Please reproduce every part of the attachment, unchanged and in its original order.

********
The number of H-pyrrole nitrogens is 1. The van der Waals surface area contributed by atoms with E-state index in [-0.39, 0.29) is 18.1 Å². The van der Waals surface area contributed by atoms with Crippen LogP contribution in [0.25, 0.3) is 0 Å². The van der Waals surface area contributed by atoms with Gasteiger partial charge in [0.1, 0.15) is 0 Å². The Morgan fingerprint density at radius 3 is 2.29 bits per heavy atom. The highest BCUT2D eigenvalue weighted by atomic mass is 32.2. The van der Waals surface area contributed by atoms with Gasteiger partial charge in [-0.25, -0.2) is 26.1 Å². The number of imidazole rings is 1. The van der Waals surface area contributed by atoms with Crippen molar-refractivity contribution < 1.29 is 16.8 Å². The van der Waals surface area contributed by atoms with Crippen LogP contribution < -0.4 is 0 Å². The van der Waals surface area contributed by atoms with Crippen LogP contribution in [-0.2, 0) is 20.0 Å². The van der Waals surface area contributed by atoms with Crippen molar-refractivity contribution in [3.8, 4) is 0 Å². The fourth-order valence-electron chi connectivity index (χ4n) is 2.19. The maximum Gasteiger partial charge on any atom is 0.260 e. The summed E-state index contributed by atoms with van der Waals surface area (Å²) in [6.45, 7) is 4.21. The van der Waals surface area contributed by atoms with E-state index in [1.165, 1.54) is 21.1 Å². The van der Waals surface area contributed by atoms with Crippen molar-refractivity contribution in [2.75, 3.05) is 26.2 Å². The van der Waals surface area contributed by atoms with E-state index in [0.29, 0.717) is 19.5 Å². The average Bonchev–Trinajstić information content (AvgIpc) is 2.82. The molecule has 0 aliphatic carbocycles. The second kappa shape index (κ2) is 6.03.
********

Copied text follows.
The number of H-pyrrole nitrogens is 1. The van der Waals surface area contributed by atoms with E-state index in [-0.39, 0.29) is 18.1 Å². The van der Waals surface area contributed by atoms with Crippen LogP contribution in [0.25, 0.3) is 0 Å². The van der Waals surface area contributed by atoms with Gasteiger partial charge in [0.1, 0.15) is 0 Å². The Morgan fingerprint density at radius 3 is 2.29 bits per heavy atom. The highest BCUT2D eigenvalue weighted by atomic mass is 32.2. The van der Waals surface area contributed by atoms with Gasteiger partial charge in [-0.25, -0.2) is 26.1 Å². The number of imidazole rings is 1. The van der Waals surface area contributed by atoms with Crippen molar-refractivity contribution < 1.29 is 16.8 Å². The van der Waals surface area contributed by atoms with Crippen LogP contribution < -0.4 is 0 Å². The van der Waals surface area contributed by atoms with Crippen LogP contribution in [-0.2, 0) is 20.0 Å². The van der Waals surface area contributed by atoms with Crippen molar-refractivity contribution in [3.8, 4) is 0 Å². The fourth-order valence-electron chi connectivity index (χ4n) is 2.19. The maximum Gasteiger partial charge on any atom is 0.260 e. The summed E-state index contributed by atoms with van der Waals surface area (Å²) in [6.45, 7) is 4.21. The van der Waals surface area contributed by atoms with E-state index in [1.165, 1.54) is 21.1 Å². The van der Waals surface area contributed by atoms with Crippen molar-refractivity contribution in [2.75, 3.05) is 26.2 Å². The van der Waals surface area contributed by atoms with E-state index in [0.29, 0.717) is 19.5 Å². The average Bonchev–Trinajstić information content (AvgIpc) is 2.82. The molecule has 0 aliphatic carbocycles. The second kappa shape index (κ2) is 6.03.